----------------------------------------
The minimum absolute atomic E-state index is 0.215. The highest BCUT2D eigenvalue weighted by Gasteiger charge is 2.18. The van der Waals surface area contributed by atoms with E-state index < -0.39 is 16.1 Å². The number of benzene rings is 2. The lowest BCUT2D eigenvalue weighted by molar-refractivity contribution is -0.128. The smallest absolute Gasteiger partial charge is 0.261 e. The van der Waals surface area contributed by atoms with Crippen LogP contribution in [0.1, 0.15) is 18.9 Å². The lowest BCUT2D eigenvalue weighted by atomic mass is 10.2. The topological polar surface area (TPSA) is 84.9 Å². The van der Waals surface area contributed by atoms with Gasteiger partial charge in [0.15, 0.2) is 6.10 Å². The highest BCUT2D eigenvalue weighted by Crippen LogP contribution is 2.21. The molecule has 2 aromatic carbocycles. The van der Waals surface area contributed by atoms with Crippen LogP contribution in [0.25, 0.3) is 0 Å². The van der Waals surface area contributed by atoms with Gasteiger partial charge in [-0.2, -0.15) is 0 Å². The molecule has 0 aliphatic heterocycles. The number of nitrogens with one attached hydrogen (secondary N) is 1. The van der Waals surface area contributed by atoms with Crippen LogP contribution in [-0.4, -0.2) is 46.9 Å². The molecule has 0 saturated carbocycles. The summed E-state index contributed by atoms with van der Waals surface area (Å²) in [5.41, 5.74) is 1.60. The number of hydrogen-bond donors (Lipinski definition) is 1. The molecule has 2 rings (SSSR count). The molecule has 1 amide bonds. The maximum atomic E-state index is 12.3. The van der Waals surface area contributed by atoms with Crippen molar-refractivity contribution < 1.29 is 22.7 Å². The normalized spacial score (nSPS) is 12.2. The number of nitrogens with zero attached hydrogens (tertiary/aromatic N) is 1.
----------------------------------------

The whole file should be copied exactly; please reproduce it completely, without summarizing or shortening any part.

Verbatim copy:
The minimum absolute atomic E-state index is 0.215. The highest BCUT2D eigenvalue weighted by Gasteiger charge is 2.18. The van der Waals surface area contributed by atoms with E-state index < -0.39 is 16.1 Å². The number of benzene rings is 2. The lowest BCUT2D eigenvalue weighted by molar-refractivity contribution is -0.128. The smallest absolute Gasteiger partial charge is 0.261 e. The van der Waals surface area contributed by atoms with Crippen LogP contribution in [0.1, 0.15) is 18.9 Å². The lowest BCUT2D eigenvalue weighted by atomic mass is 10.2. The topological polar surface area (TPSA) is 84.9 Å². The van der Waals surface area contributed by atoms with Gasteiger partial charge in [0.15, 0.2) is 6.10 Å². The highest BCUT2D eigenvalue weighted by Crippen LogP contribution is 2.21. The molecule has 2 aromatic carbocycles. The van der Waals surface area contributed by atoms with Crippen LogP contribution in [0.25, 0.3) is 0 Å². The van der Waals surface area contributed by atoms with Gasteiger partial charge in [-0.2, -0.15) is 0 Å². The molecule has 0 aliphatic heterocycles. The number of nitrogens with one attached hydrogen (secondary N) is 1. The van der Waals surface area contributed by atoms with Crippen LogP contribution in [-0.4, -0.2) is 46.9 Å². The molecule has 0 saturated carbocycles. The summed E-state index contributed by atoms with van der Waals surface area (Å²) in [5.41, 5.74) is 1.60. The number of hydrogen-bond donors (Lipinski definition) is 1. The molecule has 2 rings (SSSR count). The molecule has 1 amide bonds. The maximum atomic E-state index is 12.3. The van der Waals surface area contributed by atoms with Crippen molar-refractivity contribution < 1.29 is 22.7 Å². The normalized spacial score (nSPS) is 12.2. The number of nitrogens with zero attached hydrogens (tertiary/aromatic N) is 1.